Search This Blog

Saturday, August 16, 2008

Nanotechnology :Applications of Nanomaterials


Below we list some key current and potential shortand long-term applications of nanomaterials. Most current applications represent evolutionary developments of existing technologies: for example, the reduction in size of electronics devices.

Current Applications
a) Sunscreens and Cosmetics
Nanosized titanium dioxide and zinc oxide are currently used in some sunscreens, as they absorb and reflect ultraviolet (UV) rays and yet are transparent to visible light and so are more appealing to the consumer. Nanosized iron oxide is present in some lipsticks as a pigment but it is our understanding that it is not used by the European cosmetics sector. The use of nanoparticles in cosmetics has raised a number of concerns about consumer safety.
b) Composites
An important use of nanoparticles and nanotubes is in composites, materials that combine one or more separate components and which are designed to exhibit overall the best properties of each component. This multi-functionality applies not only to mechanical properties, but extends to optical, electrical and magnetic ones. Currently, carbon fibres and bundles of multi-walled CNTs are used in polymers to control or enhance conductivity, with applications such as antistatic packaging. The use of individual CNTs in composites is a potential long-term application. A particular type of nanocomposite is where nanoparticles act as fillers in a matrix; for example, carbon black used as a filler to reinforce car tyres. However, particles of carbon black can range from tens to hundreds of nanometres in size, so not all carbon black falls within our definition of nanoparticles.
c) Clays
Clays containing naturally occurring nanoparticles have long been important as construction materials and are undergoing continuous improvement. Clay particle based composites – containing plastics and nano-sized flakes of clay – are also finding applications such as use in car bumpers.
d) Coatings and Surfaces
Coatings with thickness controlled at the nano- or atomic scale have been in routine production for some time, for example in molecular beam epitaxy or metal oxide chemical vapor depositionfor optoelectonic devices, or in catalytically active and chemically functionalized surfaces. Recently developed applications include the self-cleaning window, which is coated in highly activated titanium dioxide, engineered to be highly hydrophobic (water repellent) and antibacterial, and coatings based on nanoparticulate oxides that catalytically destroy chemical agents. Wear and scratch-resistant hard coatings are significantly improved by nanoscale intermediate layers (or multilayers) between the hard outer layer and the substrate material. The intermediate layers give good bonding and graded matching of elastic and thermal properties, thus improving adhesion. A range of enhanced textiles, such as breathable, waterproof and stainresistant fabrics, have been enabled by the improved control of porosity at the nanoscale and surface roughness in a variety of polymers and inorganics.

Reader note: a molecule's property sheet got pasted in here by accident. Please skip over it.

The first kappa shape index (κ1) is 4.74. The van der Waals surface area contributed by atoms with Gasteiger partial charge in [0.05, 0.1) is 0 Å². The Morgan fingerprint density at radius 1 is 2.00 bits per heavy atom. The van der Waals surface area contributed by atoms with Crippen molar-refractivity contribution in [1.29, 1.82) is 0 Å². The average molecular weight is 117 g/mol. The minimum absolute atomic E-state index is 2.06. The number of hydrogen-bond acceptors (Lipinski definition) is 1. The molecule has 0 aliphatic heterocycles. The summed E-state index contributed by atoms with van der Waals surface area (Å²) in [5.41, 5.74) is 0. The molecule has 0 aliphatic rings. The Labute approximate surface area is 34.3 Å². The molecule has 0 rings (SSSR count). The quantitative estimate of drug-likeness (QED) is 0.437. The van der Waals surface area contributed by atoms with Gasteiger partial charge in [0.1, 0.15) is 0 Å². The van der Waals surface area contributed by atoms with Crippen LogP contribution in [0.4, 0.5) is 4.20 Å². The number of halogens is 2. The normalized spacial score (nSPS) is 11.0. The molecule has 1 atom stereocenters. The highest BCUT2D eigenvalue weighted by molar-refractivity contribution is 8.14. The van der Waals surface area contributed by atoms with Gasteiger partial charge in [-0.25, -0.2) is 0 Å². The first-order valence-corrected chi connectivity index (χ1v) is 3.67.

e) Tougher and Harder Cutting Tools
Cutting tools made of nanocrystalline materials, such as tungsten carbide, tantalum carbide and titanium carbide, are more wear and erosion-resistant, and last longer than their conventional (large-grained) counterparts. They are finding applications in the drills used to bore holes in circuit boards.
Short-term Applications (next 5 years)a) Paints
Incorporating nanoparticles in paints could improve their performance, for example by making them lighter and giving them different properties. Thinner paint coatings (‘lightweighting’), used for example on aircraft, would reduce their weight, which could be beneficial to the environment. However, the whole life cycle of the aircraft needs to be considered before overall benefits can be claimed. It may also be possible to substantially reduce solvent content of paints, with resulting environmental benefits. New types of foulingresistant marine paint could be developed and are urgently needed as alternatives to tributyl tin (TBT), now that the ecological impacts of TBT have been recognised. Anti-fouling surface treatment is also valuable in process applications such as heat exchange, where it could lead to energy savings. If they can be produced at sufficiently low cost, fouling-resistant coatings could be used in routine duties such as piping for domestic and industrial water systems. It remains speculation whether very effective anti-fouling coatings could reduce the use of biocides, including chlorine. Other novel, and more long-term, applications for nanoparticles might lie in paints that change colour in response to change in temperature or chemical environment, or paints that have reduced infra-red absorptivity and so reduce heat loss.